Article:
Your organization’s mature workers might decide not to end their careers when they reach retirement age.
Just as 5.3 million Americans age 44 to 70 have already done, they’re likely to launch “encore careers.” They’ll probably be attracted to education, health care or the nonprofit sector, notes a MetLife Foundation/Civic Ventures study.
If your organization wants to keep experienced, retirement-age employees on board, prepare to meet the needs of this older cohort. Here’s how:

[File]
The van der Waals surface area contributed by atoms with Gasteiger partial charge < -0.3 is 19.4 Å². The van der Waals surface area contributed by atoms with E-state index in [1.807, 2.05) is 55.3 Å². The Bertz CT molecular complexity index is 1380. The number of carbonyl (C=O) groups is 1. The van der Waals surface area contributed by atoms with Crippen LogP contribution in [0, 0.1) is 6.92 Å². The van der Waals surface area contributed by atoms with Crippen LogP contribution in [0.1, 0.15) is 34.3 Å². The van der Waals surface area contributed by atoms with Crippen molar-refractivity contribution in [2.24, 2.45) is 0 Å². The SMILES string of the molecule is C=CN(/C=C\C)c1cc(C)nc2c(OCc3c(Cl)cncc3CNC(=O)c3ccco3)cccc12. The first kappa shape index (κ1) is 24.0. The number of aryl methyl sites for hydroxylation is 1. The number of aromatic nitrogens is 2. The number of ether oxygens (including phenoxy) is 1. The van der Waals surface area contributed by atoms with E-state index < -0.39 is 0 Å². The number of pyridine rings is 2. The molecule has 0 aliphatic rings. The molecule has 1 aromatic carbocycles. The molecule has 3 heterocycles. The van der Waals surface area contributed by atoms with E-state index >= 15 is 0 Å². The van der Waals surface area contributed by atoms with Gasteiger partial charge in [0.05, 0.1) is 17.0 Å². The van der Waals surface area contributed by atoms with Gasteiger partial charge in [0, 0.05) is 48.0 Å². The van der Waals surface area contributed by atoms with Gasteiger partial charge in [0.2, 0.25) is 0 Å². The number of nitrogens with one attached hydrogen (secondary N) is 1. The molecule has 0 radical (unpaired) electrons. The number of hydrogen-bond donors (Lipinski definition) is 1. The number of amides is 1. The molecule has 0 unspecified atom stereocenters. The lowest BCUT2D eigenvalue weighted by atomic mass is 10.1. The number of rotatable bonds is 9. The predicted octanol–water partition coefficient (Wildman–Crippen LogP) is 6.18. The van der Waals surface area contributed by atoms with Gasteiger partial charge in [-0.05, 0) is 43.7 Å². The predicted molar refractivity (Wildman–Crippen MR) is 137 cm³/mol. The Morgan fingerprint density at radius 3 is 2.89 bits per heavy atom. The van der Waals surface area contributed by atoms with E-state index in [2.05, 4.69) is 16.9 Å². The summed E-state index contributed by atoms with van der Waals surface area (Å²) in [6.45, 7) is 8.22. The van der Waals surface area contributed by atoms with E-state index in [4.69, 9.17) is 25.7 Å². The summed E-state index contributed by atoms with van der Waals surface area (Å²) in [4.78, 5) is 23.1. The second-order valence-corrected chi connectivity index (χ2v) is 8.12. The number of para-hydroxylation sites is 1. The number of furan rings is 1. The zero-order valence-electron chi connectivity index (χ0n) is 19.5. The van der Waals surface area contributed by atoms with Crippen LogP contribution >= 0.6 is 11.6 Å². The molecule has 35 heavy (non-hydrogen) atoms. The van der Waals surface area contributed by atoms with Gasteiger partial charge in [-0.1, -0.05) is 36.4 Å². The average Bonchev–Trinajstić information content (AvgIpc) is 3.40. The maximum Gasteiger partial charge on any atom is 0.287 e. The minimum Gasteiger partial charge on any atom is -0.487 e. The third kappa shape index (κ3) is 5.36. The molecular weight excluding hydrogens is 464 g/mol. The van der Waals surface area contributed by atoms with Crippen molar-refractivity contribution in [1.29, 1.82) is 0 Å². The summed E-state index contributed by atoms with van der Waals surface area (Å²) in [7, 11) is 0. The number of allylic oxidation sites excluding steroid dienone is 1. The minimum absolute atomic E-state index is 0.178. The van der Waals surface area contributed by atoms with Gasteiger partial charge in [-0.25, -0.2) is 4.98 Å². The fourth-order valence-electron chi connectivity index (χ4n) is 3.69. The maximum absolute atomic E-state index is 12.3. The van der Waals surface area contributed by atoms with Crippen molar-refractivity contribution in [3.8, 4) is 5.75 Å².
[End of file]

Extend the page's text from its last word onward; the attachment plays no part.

- Analyze your organization’s jobs to learn which ones have a social purpose. Tout that aspect to older employees who want that quality in a second career. Bonus: Work with a social purpose appeals to Gen Y employees, too.
- Build in flexibility. Older workers want to take more time off, even if they continue in full-time jobs.
- Offer continuous training, especially in technology. Don’t let mature employees let their skills slip because you expect them to retire. They might not.